When clip 200 is made from a SMA having an As temperature less than body temperature, the SMA also has an Md temperature (i.e., the highest temperature at which martensite can form under stress) greater than body temperature. Such a SMA has the ability to form stress-induced martensite at body temperature. The austenitic configuration of clip 200 is substantially circular, as shown in FIG. 2B. The ability of the SMA to form stress-induced martensite facilitates the insertion of clip 200 into tissue-penetrating device 100. In other words, as clip 200 is inserted into tissue-penetrating device 100 and is thus deformed from its substantially circular austenitic configuration as shown in FIG. 3C, clip 200 at least partially transforms from austenite to stress-induced martensite. As clip 200 continues to be inserted, it eventually arrives at a shape that is substantially similar to its austenitic configuration, as shown in FIG. 3D. Tissue-penetrating device 100 is now removed and clip 200 is in it austenitic state and configuration without the application of heat. Some examples of the use of SMA's having the ability to form stress-induced martensite in medical devices are described in U.S. Pat. No. 4,665,906, incorporated herein by reference.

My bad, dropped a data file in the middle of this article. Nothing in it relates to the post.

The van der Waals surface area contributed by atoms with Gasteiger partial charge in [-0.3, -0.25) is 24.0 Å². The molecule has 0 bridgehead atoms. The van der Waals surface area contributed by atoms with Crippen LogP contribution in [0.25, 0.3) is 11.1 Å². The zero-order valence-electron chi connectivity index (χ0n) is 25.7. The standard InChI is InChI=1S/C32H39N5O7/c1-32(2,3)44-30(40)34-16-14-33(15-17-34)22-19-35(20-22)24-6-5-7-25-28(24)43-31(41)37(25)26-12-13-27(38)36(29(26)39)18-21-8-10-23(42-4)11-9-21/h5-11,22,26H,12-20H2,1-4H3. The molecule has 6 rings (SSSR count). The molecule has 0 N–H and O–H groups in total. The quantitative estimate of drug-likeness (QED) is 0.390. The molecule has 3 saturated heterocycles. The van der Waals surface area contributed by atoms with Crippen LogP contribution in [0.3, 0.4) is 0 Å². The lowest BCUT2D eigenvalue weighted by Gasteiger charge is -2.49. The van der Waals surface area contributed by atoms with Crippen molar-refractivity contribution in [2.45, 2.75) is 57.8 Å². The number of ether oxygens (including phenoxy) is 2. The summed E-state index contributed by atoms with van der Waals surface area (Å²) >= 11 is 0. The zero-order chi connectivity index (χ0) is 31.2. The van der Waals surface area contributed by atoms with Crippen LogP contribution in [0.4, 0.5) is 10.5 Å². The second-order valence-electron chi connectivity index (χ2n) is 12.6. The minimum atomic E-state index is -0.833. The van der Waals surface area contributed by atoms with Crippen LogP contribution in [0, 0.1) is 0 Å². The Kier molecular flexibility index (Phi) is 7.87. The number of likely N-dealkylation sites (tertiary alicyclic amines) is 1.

The present invention provides a medical device and method for the reliable, definitive treatment of gastrointestinal bleeding. Those with skill in the art may recognize various modifications to the embodiments of the invention described and illustrated herein. Such modifications are meant to be covered by the spirit and scope of the appended claims.
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|U.S. Classification||606/144, 606/216, 606/215, 606/78|
|International Classification||A61B17/064, A61B17/12, A61B17/068|
|Cooperative Classification||A61B17/064, A61B17/068, A61B17/12013|
|European Classification||A61B17/064, A61B17/068|
|28 Oct 1997||AS||Assignment|
Owner name: BOSTON SCIENTIFIC CORPORATION, CALIFORNIA
Free format text: ASSIGNMENT OF ASSIGNORS INTEREST;ASSIGNORS:PUGSLEY, JR., CHARLES H.;DURGIN, JR., RUSSELL F.;REEL/FRAME:008802/0677
Effective date: 19971027
|31 Mar 2003||FPAY||Fee payment|
Year of fee payment: 4
|11 Jun 2003||REMI||Maintenance fee reminder mailed|
|24 Apr 2007||FPAY||Fee payment|
Year of fee payment: 8
|22 Apr 2011||FPAY||Fee payment|
Year of fee payment: 12